The Board's Role In Risk Management - Lessons Learned From The Financial Crisis

Tuesday, September 1, 2009 - 01:00

Introduction

Without a doubt, the recent financial crisis has tested companies and their boards in ways not seen inmanydecades and has had a profound impact on corporate governance and risk management. Indeed, one group of institutional investors with $9.5 trillion in assets under management, has claimed, "[i]t is now widely agreed that corporate governance failings were not the only cause of the crisis but they were highly significant, above all because boards failed to understand and manage risk and tolerated perverse incentives."1

This article examines the changing role of the board in light of the recent financial crisis and draws, among other things, upon the insights from the Lead Director Network2 . The first section of this article discusses how boards have responded to assist their companies and management in addressing the effects of the recent financial crisis. The second section of this article discusses how the financial crisis likely will change the thinking of directors going forward as to how they identify and assess risk and plan for unexpected contingencies that could have an adverse impact on their companies.

Response Of Boards To The Financial Crisis

The recent meltdown of the global financial system, marked by a dramatic constriction of the credit markets, extraordinary declines in the stock market and asset values, and a precipitous drop in consumer confidence, has caused a widespread and deep impact on companies, casting doubt on the viability of many operating plans and business models in the current environment. Executive management and boards have faced tremendous challenges in grappling with the crisis and implementing change to enable their companies to endure the storm and emerge in a position resistant to future downfalls. Board involvement has been imperative in developing an effective response plan, maintaining shareholder and employee relations and responding to the evolving and more stringent regulatory and legislative requirements.

Board members bring additional expertise, experience and perspective to bear on issues facing their companies, and the increased role of the board in risk management has proven useful in developing and implementing crisis response plans.Many boards have called meetings on a significantly more frequent basis than historical practice, with some meeting as often as once per week, and have reiterated the importance of each director's attendance at all meetings. Boards have also required director availability for additional off-line conversations with other directors and management.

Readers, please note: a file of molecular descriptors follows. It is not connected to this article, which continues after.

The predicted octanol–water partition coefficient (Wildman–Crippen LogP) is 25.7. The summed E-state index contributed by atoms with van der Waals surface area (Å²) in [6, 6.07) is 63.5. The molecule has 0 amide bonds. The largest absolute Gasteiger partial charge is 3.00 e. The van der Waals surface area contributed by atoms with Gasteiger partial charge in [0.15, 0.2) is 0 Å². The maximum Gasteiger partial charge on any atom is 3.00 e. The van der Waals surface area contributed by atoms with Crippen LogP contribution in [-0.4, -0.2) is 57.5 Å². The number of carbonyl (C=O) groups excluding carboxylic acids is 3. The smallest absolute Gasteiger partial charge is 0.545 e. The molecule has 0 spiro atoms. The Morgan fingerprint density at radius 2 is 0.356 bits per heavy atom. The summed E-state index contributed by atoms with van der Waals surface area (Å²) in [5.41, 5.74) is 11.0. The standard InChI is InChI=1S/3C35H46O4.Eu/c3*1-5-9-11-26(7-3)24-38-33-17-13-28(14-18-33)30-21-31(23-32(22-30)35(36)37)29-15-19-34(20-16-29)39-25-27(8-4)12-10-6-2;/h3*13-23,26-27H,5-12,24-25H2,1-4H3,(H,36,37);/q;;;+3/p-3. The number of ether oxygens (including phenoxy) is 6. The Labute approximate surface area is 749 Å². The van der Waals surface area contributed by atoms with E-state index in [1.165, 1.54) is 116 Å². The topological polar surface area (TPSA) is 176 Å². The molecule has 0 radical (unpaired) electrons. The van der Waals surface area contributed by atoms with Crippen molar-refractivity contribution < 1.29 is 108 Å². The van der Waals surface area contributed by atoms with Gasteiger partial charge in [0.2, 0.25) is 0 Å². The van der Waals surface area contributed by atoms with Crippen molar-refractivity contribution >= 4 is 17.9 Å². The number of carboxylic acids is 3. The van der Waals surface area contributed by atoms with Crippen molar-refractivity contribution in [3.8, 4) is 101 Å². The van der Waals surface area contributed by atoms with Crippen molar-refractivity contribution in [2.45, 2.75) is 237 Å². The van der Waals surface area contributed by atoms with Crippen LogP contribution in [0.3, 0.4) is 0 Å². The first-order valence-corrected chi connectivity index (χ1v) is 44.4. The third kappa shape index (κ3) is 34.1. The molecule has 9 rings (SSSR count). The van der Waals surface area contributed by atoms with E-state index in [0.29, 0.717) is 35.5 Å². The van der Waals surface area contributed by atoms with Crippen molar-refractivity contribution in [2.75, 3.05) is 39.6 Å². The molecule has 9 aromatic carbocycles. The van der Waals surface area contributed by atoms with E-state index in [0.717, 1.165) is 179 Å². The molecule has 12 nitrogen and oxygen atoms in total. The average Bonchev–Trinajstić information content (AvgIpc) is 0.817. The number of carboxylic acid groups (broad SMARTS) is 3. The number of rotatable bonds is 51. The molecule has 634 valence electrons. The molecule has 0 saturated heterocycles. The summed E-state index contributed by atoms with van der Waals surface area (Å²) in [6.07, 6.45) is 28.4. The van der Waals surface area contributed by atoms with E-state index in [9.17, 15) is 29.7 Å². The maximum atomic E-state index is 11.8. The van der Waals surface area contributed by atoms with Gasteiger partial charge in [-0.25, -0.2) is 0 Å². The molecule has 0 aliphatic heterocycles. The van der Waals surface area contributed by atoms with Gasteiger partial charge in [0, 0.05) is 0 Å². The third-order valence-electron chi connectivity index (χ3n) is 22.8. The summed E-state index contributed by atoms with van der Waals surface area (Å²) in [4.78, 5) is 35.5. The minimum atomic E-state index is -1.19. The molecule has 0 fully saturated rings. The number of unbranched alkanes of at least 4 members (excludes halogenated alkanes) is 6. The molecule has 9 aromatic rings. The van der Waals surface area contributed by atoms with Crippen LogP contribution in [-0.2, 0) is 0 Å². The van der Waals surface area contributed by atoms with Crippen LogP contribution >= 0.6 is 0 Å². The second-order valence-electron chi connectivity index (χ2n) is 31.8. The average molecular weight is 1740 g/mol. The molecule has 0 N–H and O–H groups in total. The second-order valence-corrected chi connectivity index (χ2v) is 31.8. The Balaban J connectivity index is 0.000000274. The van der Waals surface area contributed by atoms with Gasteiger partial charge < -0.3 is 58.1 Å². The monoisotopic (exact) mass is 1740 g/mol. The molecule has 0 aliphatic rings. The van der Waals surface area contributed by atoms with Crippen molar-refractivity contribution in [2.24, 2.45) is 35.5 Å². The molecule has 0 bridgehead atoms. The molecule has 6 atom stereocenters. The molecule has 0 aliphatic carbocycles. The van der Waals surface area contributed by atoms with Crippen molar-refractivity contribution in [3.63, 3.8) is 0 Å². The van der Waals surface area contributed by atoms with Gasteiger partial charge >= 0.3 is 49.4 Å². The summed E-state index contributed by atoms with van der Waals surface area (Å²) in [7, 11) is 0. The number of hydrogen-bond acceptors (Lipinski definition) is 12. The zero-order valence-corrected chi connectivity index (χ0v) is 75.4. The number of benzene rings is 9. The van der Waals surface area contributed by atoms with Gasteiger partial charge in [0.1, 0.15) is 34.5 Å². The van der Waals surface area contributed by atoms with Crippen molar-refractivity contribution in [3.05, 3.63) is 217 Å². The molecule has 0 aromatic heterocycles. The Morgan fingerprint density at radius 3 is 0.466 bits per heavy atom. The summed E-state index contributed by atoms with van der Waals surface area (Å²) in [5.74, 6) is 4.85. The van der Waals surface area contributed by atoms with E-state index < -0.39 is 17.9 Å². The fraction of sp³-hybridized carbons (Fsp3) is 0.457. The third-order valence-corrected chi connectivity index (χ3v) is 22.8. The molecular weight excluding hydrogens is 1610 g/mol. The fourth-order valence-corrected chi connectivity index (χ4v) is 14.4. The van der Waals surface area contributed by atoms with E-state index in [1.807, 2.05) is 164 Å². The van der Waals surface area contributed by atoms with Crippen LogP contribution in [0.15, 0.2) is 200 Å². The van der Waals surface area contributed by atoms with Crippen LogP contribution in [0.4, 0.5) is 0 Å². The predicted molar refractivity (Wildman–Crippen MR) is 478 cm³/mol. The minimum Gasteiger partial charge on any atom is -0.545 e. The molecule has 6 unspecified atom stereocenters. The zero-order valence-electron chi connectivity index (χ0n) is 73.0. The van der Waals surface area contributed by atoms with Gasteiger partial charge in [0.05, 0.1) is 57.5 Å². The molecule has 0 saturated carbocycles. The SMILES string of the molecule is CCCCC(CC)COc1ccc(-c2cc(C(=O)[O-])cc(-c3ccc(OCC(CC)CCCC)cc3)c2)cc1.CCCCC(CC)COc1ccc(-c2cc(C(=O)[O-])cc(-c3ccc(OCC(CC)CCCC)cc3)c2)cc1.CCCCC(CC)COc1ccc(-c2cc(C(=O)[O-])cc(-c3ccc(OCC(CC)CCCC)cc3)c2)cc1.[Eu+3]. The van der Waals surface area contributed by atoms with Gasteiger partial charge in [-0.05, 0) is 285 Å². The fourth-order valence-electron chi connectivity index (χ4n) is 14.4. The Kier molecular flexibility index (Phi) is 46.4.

Frequent communication with management also has proven useful in strengthening board-management relations, and boards have been able to provide an invaluable source of support to management during these tumultuous times. A board's hands-on involvement, along with management's acceptance of its board's support, has enabled boards and management to present a consistent message of strength and endurance to weather the crisis, both internally and to the market. While public statements should convey that the board and management are united in dealing with the crisis, it is equally critical that this message is supported by the board's actions. A company's reputation is risked when inconsistent messages are received from the board.

Effective boards also have provided a critical check on management in this tumultuous environment, ensuring that management interprets events in a reasonable manner, acts responsibly in response to corporate events and market conditions and considers the wide range of potential scenarios that might occur based on a universe of unknowns that have existed during the financial crisis.

The Role Of The Board Going Forward

In light of the current crisis, boards are facing increased scrutiny of their oversight of risk by institutional investors, regulators, analysts and the general public. For over a decade, it has been widely accepted that the board's duty extends to good faith oversight of the company's compliance program and requires a good faith attempt to assure the adoption and maintenance of a corporate information and reporting system that is designed to detect compliance issues and bring these issues to the attention of management and the board.4As we emerge from the current environment, which has been marked by reaction and crisis management, expectations are that boards going forward will have an increased role in risk management. Directors will be expected to apply their experiences and intuition to improve a company's approach to corporate governance and make risk management a fixture in the board room by considering risk in all issues addressed by the board.